Trial by Twitter

Chris Davis is having a good year, good enough to cause people to wonder openly if this good year is also an honest one. Patrick Smith/Getty Images

I hated Twitter. Now I love Twitter. Because the most cover-your-mouth-and-howl things happen on it, things that make me wonder why we need sportswriters at all.

Take, for instance, Chris "Crush" Davis, the Baltimore Orioles first baseman who's suddenly hitting like he was bitten by a radioactive spider. He has 31 home runs. That's two fewer than his career best, and it's not even the All-Star break. Entering Wednesday, he's hitting .329. That's 59 points higher than his lifetime average. He's on pace to double his best RBI season. And in a contract year, no less.

So say it with me: "It's gotta be the steroids."

Which leaves baseball beat writers craning their necks to see if there's any new "vitamin" bottles on Davis' shelf, any new "doctors" meeting him in the hotel lobby, any new convention of pimples on his back. But now, with Twitter, fans like 17-year-old Michael Tran of Kelloggsville, Mich., can just flat-out ask him, which he did Sunday.

Now, if I went up to Chris Davis in the clubhouse and asked that, he'd stomp out, leaving cleat marks in my forehead as he went. I know. See: Sammy Sosa and me, 2002.

But, in the age of Twitter, Davis simply answered him:

This caused a twitter twunami. Hundreds of people decided this meant Davis was innocent. Hundreds decided this meant Davis was guilty. One guy said that because Davis didn't have a period after the "No" he was admitting he'd done something.

It was a milepost in player/fan history, the modern-day equivalent of "Say it ain't so, Joe."

And it raised two questions:

1. Where did the kid get the guts to ask?

"Really, I wrote it just as a joke," says Tran, who will be a high school junior this fall. "I never, ever dreamed he'd respond back."

2. Why did Davis answer him?

"I was scrolling through and happened to land on that one," says Davis, 27. "It was the first time I'd really seen anybody just ask me. I mean, I've seen a lot of people accuse me, say stuff like, 'Ah, he's GOTTA be on steroids.' But at least this kid was asking me. And I get it. I remember, when I was a kid, being disappointed in players later on. You know, [Mark] McGwire and Sosa. So I understand."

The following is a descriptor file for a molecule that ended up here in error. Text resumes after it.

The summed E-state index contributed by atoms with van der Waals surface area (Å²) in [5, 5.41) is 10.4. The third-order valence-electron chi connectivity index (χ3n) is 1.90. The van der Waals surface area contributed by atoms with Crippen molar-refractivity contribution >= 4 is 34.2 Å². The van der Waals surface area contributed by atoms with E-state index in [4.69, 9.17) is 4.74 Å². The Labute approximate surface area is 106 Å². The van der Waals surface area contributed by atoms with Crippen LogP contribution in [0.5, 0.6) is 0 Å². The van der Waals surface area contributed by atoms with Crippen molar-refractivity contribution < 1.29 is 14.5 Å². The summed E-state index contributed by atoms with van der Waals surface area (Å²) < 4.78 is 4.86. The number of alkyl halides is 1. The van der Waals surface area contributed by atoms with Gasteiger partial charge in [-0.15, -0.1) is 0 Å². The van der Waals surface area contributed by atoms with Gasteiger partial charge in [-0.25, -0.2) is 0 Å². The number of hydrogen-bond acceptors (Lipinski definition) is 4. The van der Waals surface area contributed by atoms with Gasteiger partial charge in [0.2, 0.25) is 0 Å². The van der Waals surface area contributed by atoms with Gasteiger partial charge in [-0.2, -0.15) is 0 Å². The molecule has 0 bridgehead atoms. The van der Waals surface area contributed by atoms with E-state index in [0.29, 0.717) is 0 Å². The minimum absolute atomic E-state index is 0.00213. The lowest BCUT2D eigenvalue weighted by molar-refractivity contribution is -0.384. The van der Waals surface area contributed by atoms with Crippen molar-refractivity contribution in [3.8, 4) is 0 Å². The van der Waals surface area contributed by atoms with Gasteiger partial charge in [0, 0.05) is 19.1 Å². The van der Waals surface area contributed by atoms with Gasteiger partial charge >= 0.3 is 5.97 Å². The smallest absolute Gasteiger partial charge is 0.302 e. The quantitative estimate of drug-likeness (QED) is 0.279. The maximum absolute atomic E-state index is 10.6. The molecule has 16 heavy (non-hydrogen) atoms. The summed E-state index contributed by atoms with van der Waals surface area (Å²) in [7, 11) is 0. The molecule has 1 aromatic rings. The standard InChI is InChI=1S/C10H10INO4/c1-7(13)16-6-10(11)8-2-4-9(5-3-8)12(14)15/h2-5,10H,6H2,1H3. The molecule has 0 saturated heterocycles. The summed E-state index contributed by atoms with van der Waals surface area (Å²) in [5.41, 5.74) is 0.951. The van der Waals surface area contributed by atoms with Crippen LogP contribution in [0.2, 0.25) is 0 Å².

But since Michael couldn't ask any follow-ups, I did.

You said you weren't on steroids, but have you ever done any performance-enhancing drug, period?

"I have not," Davis said, simply. "I have not ever taken any PEDs. I'm not sure fans realize, we have the strictest drug testing in all of sports, even more than the Olympics. If anybody was going to try to cheat in our game, they couldn't. It's impossible to try to beat the system. Anyway, I've never taken PEDs, no. I wouldn't. Half the stuff on the list I can't even pronounce."

Which is a great answer. And carries less power with me than a mosquito's burp.

I've lived through the entire steroids era. I've heard every impassioned denial from every accused baseball superstar since the Reagan Administration.

"It was my wife's!" "He's lying!" "I don't speak English."

Most of them wound up being liars.

And yes, Davis has passed all three drug tests he's taken this season, he says. But Barry Bonds passed every test he ever took. So did Lance Armstrong. Tells me nothing.

That's not fair to Chris Davis -- who can prove a negative? -- but it's what baseball deserves. So many players cheated, so many trainers looked the other way, so many suits left holes in the testing process, that anybody who has an out-of-the-blue season makes us all go, "You figure it's the cream or the clear? The HGH or the Deca? In the butt or under the tongue?"

Davis can explain everything, of course. He says he went from Bernie Williams to Ted Williams because "I'm just making more consistent contact," he says. Also, he switched to a bigger bat. And he fixed a couple of holes in his swing.

But this is a guy who's spent most of his career bouncing from the bushes to the bigs. In fact, in four seasons of facing Triple-A pitching, he hit only 54 home runs. Now, in one major league season, he's on pace to hit 62? That must be some new bat.

"I know, I know," Davis shrugs. "I have to take the heat for other people's mistakes. I guess it's kind of a backhanded compliment. If people accuse me of steroids, I must be doing something right."

Or something wrong. Which is why Michael Tran and I will wait 15 or 20 years to see if anybody comes forward with used syringes, injection calendars or photos of him licking Chinese deer antlers.

If nobody does, then congrats to Chris Davis. See you in Cooperstown!

In the meantime, I'm hanging around Twitter to see what young Michael comes up with next.

"Hey, Kim Kardashian, is that really your baby?"